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Four-rod Instrumentation for Treatment of Charcot Spinal Arthropathy Causing Autonomic Dysreflexia: Case Report and Literature Review

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ABSTRACT

Late complications of spinal cord injury can include Charcot arthropathy, in which spinal instability occurs as a result of repetitive trauma in the insensate spine. In rare cases, this can present as autonomic dysreflexia. We present the case of a 60-year-old man with longstanding C6 quadriplegia who presented with six months of hypertension, diaphoresis and dizziness. After an extensive workup, the patient's symptoms were attributed to autonomic dysreflexia in the setting of spinal instability from Charcot spinal arthropathy. Computed tomography (CT) and magnetic resonance imaging (MRI) revealed instability with degenerative changes at L1-L2. We present our case with a literature review to discuss management of this uncommon situation.

The patient underwent posterior fusion and instrumentation from T8-L5 with four rods, alternating screws and crosslinks with a good reduction and solid stabilization of the spine. Postoperatively, the patient experienced immediate relief of all symptoms. Our case demonstrates effective surgical treatment for Charcot spinal arthropathy causing autonomic dysreflexia. Stabilization with instrumentation and fusion of underlying Charcot spinal arthropathy removed the trigger of the autonomic dysreflexia and alleviated our patient's symptoms.

No MeSH data available.


Related in: MedlinePlus

Sagittal T1 MRIThis preoperative sagittal T1 weighted MRI without contrast reveals expansion of L1-2 disc space with edema and erosion of adjacent endplates. 
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FIG1: Sagittal T1 MRIThis preoperative sagittal T1 weighted MRI without contrast reveals expansion of L1-2 disc space with edema and erosion of adjacent endplates. 

Mentions: CT of the lumbar spine revealed an enlarged L1-2 disc space with over 50% erosion of the adjacent endplates, along with vacuum disc. Severe spinal canal and neural foraminal narrowing was also seen with multiple large bridging osteophytes. The rest of the thoracolumbar spine had the appearance of diffuse idiopathic skeletal hyperostosis and was fused. An MRI of the lumbar spine revealed edema of the L1-2 endplates as well as some fluid in the disc space, as shown in Figures 1-2.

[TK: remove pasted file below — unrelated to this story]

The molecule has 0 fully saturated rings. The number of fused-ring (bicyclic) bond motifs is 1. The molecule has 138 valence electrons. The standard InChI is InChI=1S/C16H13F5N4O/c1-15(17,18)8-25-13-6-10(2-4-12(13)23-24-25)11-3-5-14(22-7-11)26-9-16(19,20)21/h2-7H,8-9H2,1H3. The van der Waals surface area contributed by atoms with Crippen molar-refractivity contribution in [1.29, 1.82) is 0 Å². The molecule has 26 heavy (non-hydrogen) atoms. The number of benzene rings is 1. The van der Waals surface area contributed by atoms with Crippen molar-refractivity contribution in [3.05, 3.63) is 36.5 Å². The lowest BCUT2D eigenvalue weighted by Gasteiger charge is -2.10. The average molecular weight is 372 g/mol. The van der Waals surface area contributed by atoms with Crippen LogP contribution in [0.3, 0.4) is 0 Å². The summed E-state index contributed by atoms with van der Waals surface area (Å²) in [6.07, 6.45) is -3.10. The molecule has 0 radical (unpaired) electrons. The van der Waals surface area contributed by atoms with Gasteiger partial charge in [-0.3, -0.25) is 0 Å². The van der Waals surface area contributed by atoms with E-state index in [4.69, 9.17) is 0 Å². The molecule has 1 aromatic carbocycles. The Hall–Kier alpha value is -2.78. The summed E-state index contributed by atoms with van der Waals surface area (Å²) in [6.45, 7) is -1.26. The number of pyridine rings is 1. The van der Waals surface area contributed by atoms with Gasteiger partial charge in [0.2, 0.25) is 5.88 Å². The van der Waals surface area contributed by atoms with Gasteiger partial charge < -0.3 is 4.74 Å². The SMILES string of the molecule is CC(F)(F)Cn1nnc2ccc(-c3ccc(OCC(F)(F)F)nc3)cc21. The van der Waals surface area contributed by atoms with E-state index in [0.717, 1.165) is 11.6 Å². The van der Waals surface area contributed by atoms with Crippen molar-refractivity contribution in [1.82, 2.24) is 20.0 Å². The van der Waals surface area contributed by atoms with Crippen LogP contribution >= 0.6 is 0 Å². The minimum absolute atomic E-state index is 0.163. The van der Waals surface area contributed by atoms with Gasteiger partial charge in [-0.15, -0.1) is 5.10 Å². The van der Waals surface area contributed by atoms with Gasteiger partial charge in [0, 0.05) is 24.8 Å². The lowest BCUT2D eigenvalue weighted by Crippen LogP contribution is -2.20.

Four-rod Instrumentation for Treatment of Charcot Spinal Arthropathy Causing Autonomic Dysreflexia: Case Report and Literature Review
Sagittal T1 MRIThis preoperative sagittal T1 weighted MRI without contrast reveals expansion of L1-2 disc space with edema and erosion of adjacent endplates. 
© Copyright Policy - open-access
Related In: Results  -  Collection

License
Show All Figures
getmorefigures.php?uid=PMC5120971&req=5

FIG1: Sagittal T1 MRIThis preoperative sagittal T1 weighted MRI without contrast reveals expansion of L1-2 disc space with edema and erosion of adjacent endplates. 
Mentions: CT of the lumbar spine revealed an enlarged L1-2 disc space with over 50% erosion of the adjacent endplates, along with vacuum disc. Severe spinal canal and neural foraminal narrowing was also seen with multiple large bridging osteophytes. The rest of the thoracolumbar spine had the appearance of diffuse idiopathic skeletal hyperostosis and was fused. An MRI of the lumbar spine revealed edema of the L1-2 endplates as well as some fluid in the disc space, as shown in Figures 1-2.

View Article: PubMed Central - HTML - PubMed

ABSTRACT

Late complications of spinal cord injury can include Charcot arthropathy, in which spinal instability occurs as a result of repetitive trauma in the insensate spine. In rare cases, this can present as autonomic dysreflexia. We present the case of a 60-year-old man with longstanding C6 quadriplegia who presented with six months of hypertension, diaphoresis and dizziness. After an extensive workup, the patient's symptoms were attributed to autonomic dysreflexia in the setting of spinal instability from Charcot spinal arthropathy. Computed tomography (CT) and magnetic resonance imaging (MRI) revealed instability with degenerative changes at L1-L2. We present our case with a literature review to discuss management of this uncommon situation.

The patient underwent posterior fusion and instrumentation from T8-L5 with four rods, alternating screws and crosslinks with a good reduction and solid stabilization of the spine. Postoperatively, the patient experienced immediate relief of all symptoms. Our case demonstrates effective surgical treatment for Charcot spinal arthropathy causing autonomic dysreflexia. Stabilization with instrumentation and fusion of underlying Charcot spinal arthropathy removed the trigger of the autonomic dysreflexia and alleviated our patient's symptoms.

No MeSH data available.


Related in: MedlinePlus